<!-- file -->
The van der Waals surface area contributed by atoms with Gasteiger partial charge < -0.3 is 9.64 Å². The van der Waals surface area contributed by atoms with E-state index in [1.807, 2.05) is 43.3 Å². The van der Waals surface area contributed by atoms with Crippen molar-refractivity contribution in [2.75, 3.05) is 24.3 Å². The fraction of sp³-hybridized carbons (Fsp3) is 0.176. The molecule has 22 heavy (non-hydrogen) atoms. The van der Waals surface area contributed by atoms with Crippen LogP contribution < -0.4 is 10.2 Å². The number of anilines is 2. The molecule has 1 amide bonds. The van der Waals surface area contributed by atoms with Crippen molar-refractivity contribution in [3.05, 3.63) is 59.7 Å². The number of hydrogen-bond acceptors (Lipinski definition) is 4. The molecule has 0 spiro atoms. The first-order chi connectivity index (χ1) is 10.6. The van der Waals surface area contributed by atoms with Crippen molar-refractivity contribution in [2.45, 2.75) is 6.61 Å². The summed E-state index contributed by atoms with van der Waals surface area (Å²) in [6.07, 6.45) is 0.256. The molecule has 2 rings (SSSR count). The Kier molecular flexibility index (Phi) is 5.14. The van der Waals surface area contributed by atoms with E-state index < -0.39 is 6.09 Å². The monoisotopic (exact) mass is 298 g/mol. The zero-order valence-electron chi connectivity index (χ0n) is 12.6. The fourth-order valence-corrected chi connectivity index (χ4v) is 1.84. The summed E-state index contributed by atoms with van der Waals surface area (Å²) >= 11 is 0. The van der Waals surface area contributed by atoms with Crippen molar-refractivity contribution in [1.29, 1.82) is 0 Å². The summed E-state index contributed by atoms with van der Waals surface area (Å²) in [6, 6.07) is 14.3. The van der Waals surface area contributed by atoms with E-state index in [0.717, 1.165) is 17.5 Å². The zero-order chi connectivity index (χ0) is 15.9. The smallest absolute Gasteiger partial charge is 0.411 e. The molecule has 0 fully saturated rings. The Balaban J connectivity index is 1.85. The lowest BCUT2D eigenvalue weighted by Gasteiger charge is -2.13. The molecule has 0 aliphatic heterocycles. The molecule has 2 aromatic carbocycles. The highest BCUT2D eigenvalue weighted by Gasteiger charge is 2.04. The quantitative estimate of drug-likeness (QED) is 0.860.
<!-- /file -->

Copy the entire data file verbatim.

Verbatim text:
The van der Waals surface area contributed by atoms with Gasteiger partial charge < -0.3 is 9.64 Å². The van der Waals surface area contributed by atoms with E-state index in [1.807, 2.05) is 43.3 Å². The van der Waals surface area contributed by atoms with Crippen molar-refractivity contribution in [2.75, 3.05) is 24.3 Å². The fraction of sp³-hybridized carbons (Fsp3) is 0.176. The molecule has 22 heavy (non-hydrogen) atoms. The van der Waals surface area contributed by atoms with Crippen LogP contribution < -0.4 is 10.2 Å². The number of anilines is 2. The molecule has 1 amide bonds. The van der Waals surface area contributed by atoms with Crippen molar-refractivity contribution in [3.05, 3.63) is 59.7 Å². The number of hydrogen-bond acceptors (Lipinski definition) is 4. The molecule has 0 spiro atoms. The first-order chi connectivity index (χ1) is 10.6. The van der Waals surface area contributed by atoms with Crippen molar-refractivity contribution in [2.45, 2.75) is 6.61 Å². The summed E-state index contributed by atoms with van der Waals surface area (Å²) in [6.07, 6.45) is 0.256. The molecule has 2 rings (SSSR count). The Kier molecular flexibility index (Phi) is 5.14. The van der Waals surface area contributed by atoms with E-state index < -0.39 is 6.09 Å². The monoisotopic (exact) mass is 298 g/mol. The zero-order valence-electron chi connectivity index (χ0n) is 12.6. The fourth-order valence-corrected chi connectivity index (χ4v) is 1.84. The summed E-state index contributed by atoms with van der Waals surface area (Å²) >= 11 is 0. The van der Waals surface area contributed by atoms with Crippen molar-refractivity contribution in [1.29, 1.82) is 0 Å². The summed E-state index contributed by atoms with van der Waals surface area (Å²) in [6, 6.07) is 14.3. The van der Waals surface area contributed by atoms with E-state index in [0.717, 1.165) is 17.5 Å². The zero-order chi connectivity index (χ0) is 15.9. The smallest absolute Gasteiger partial charge is 0.411 e. The molecule has 0 fully saturated rings. The Balaban J connectivity index is 1.85. The lowest BCUT2D eigenvalue weighted by Gasteiger charge is -2.13. The molecule has 0 aliphatic heterocycles. The molecule has 2 aromatic carbocycles. The highest BCUT2D eigenvalue weighted by Gasteiger charge is 2.04. The quantitative estimate of drug-likeness (QED) is 0.860.